Frequently Bought Together
Customers Who Bought This Item Also Bought
Top Customer Reviews
The prophetic and imaginative Michael Crichton ("Andromeda Strain",
"Coma", "WestWorld" directs his own screenplay. Michael Crichton had a
prescience in his vision and this movie is no exception. Getting hung
up on setting the movie "in the future" never presented a dilemma for
Crichton. He just uses contemporary settings to bring the movie closer
to home. The technology may be beyond our means, but it still affects
us all today.
The movie stars brilliant and eclectic Ben Gazzara ("The Killing of a
Chinese Bookie", "The Big Lebowski"), Storied great E.G. Marshall ("12
Angry Men", "Creepshow"), Prolific Martin Sheen ("Apocalypse Now", "The
Dead Zone") and Television guest star William Windom ("Star Trek: The
Doomsday Machine", "Escape from the Planet of The Apes").
The musical score is even composed by composer-great Jerry Goldsmith.
The story revolves around a political activist-millionaire-terrorist
who steals a large supply of nerve gas and threatens to release it in
San Diego, which is hosting the Republican National Convention.
Sounds simple. The movie is really thrilling for a TV Movie, the story
has a familiar contemporary feel, the acting and musical score are
good, although the acting has that "understated 70s" style to it.
The movie was filmed in early 1970s San Diego and for anybody who
loves or lives in San Diego (like me), the movie is a great archive
piece to record how San Diego was 40 years ago. Much more watchable
than "Attack of the Killer Tomatoes".
Could the movie have been better? Sure it could. It suffered from
low-budget syndrome. Michael Crichton's visionary writing shakes most
of the deficiencies the move has and makes this a great
TV-Special...certainly one of my top 10-made for TV Movies of all time.
The telemovie stars E.G. Marshall as a political extremist who plans to spread stolen nerve gas in a city where a political convention is being held. Government agents (Ben Gazzara and William Windom) are sent to catch him. Although a talented actor, Gazzara turns in a rather uninspired performance, with the only notable accolades going to Marshall and Joseph Wiseman as Dr. Nordman.
The film which could have been a powerhouse thriller (even Jerry Goldsmith, who has scored many blockbuster films delivers a lacklustre score) becomes a contrived work with mediocre script, poor action sequences and a downright lack of suspense.
In fact, the best thing about the film was the DVD cover from MGM, what looks like a great film really plays out like a two part episode of MacGyver, with an embarassingly shabby restoration by MGM (rivals that of their restoration of Force 10 from Navarone).
My advice, skip the film, but read the book.
I remember being impressed enough with the movie that I went looking for the book by "John Lange" (really Michael Crichton). The book certainly has a better name -- "Binary" -- and despite the fact that it's a fast read, it's more detailed and intense. The movie made from it is suspenseful enough, though. The plot involves a cat-and-mouse game between a driven intelligence agent and his quarry, an extremist millionaire hatching a deadly plot. As the film begins, and throughout, we see a running countdown clock...although for quite a while we don't know what it's counting down toward. It turns out that the millionaire fanatic has much, much bigger plans than just a simple bomb or an assassination, though it's up to the intelligence agent, Steven Graves, to figure out just what it is the madman is up to. And even when Graves has figured it out, it looks like there may be no way to stop it.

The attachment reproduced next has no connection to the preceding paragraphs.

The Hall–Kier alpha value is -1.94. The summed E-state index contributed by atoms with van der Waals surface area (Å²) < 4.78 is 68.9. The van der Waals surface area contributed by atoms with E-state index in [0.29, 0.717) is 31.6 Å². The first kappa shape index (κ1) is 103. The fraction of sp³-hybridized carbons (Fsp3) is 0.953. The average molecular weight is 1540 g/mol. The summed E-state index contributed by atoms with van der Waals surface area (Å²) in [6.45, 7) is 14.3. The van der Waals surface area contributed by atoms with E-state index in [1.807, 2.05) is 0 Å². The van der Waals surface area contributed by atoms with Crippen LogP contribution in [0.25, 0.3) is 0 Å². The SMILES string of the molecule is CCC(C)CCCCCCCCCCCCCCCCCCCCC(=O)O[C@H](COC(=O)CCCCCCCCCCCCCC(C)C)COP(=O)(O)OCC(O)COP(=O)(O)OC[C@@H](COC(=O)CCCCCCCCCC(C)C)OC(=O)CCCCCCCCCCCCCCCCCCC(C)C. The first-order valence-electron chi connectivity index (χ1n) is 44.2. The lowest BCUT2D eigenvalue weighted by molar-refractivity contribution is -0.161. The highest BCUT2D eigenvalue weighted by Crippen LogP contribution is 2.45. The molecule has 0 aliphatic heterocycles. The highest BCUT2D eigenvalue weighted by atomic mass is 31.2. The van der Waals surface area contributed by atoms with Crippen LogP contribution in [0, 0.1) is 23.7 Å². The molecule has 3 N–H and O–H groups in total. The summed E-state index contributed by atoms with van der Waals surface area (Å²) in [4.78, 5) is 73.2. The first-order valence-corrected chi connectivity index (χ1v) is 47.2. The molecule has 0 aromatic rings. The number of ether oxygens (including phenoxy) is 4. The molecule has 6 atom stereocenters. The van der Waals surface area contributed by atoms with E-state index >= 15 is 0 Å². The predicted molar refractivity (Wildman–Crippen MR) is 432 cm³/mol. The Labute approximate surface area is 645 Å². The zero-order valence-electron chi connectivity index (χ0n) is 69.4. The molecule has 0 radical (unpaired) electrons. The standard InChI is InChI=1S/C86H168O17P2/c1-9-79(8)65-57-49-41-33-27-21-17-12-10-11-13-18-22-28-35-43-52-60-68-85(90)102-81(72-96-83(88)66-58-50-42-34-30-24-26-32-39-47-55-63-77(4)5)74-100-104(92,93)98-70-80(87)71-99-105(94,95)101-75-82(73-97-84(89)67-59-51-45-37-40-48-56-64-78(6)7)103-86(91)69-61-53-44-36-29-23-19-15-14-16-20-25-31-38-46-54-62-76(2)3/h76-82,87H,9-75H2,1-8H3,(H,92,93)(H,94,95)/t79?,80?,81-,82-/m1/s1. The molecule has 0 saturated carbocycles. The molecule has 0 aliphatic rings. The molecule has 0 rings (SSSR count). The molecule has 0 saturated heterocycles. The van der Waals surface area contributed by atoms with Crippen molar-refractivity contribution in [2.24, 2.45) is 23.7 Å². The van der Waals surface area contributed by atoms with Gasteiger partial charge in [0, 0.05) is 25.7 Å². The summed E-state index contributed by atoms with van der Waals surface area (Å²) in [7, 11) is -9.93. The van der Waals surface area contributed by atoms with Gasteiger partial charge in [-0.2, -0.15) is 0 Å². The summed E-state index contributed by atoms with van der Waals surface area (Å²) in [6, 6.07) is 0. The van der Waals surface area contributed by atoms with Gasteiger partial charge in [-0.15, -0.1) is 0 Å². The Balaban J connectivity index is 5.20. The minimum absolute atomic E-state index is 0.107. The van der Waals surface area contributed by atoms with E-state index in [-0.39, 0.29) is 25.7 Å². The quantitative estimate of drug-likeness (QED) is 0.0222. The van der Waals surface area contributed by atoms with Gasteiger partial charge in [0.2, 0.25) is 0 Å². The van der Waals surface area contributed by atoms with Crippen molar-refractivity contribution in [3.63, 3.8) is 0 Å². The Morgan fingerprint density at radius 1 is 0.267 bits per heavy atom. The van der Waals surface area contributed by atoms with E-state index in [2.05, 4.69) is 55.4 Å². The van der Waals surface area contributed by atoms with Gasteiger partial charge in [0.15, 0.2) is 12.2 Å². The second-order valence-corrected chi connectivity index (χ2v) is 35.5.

I found the acting adequate, by several familiar 1970s TV faces, including Ben Gazzara, William Windom, E. G. Marshall and Martin Sheen. But this is a puzzle mystery, and by its nature that sort of limits the acting range to things like Marshall's smug vanity and Gazzara's intensity and frustration.
The movie transfer is poor and looks muddy. Better than an old VHS tape I had of this movie, but not by much. To my surprise, there are captions, however, for those who need them.
Now if somebody would just release another outstanding Movie of the Week: "A Cold Night's Death".
Most Recent Customer Reviews
The pre-credits and credits sequence is terrible but the rest of the print is fine. Not bad for a TV movie and considering the director was also the source material. Read morePublished 15 months ago by doctor67
This was the first movie michael crichton directed, and he did all right. Adapting a story of his own (as he would do later on) the story is ahead of it's time. Read morePublished 20 months ago by bookworm
Though it starts off like a typical 1970's tv action drama, this story involves an unusually clever cop and criminal. Read morePublished on October 14, 2013 by mr. contrarian
What Other Items Do Customers Buy After Viewing This Item?
Look for Similar Items by Category
- Movies & TV > Genre for Featured Categories > Action & Adventure
- Movies & TV > Genre for Featured Categories > Drama
- Movies & TV > Genre for Featured Categories > Mystery & Thrillers
- Movies & TV > MGM Home Entertainment > All MGM Titles
- Movies & TV > Movies
- Movies & TV > Studio Specials > MGM Home Entertainment > All MGM Titles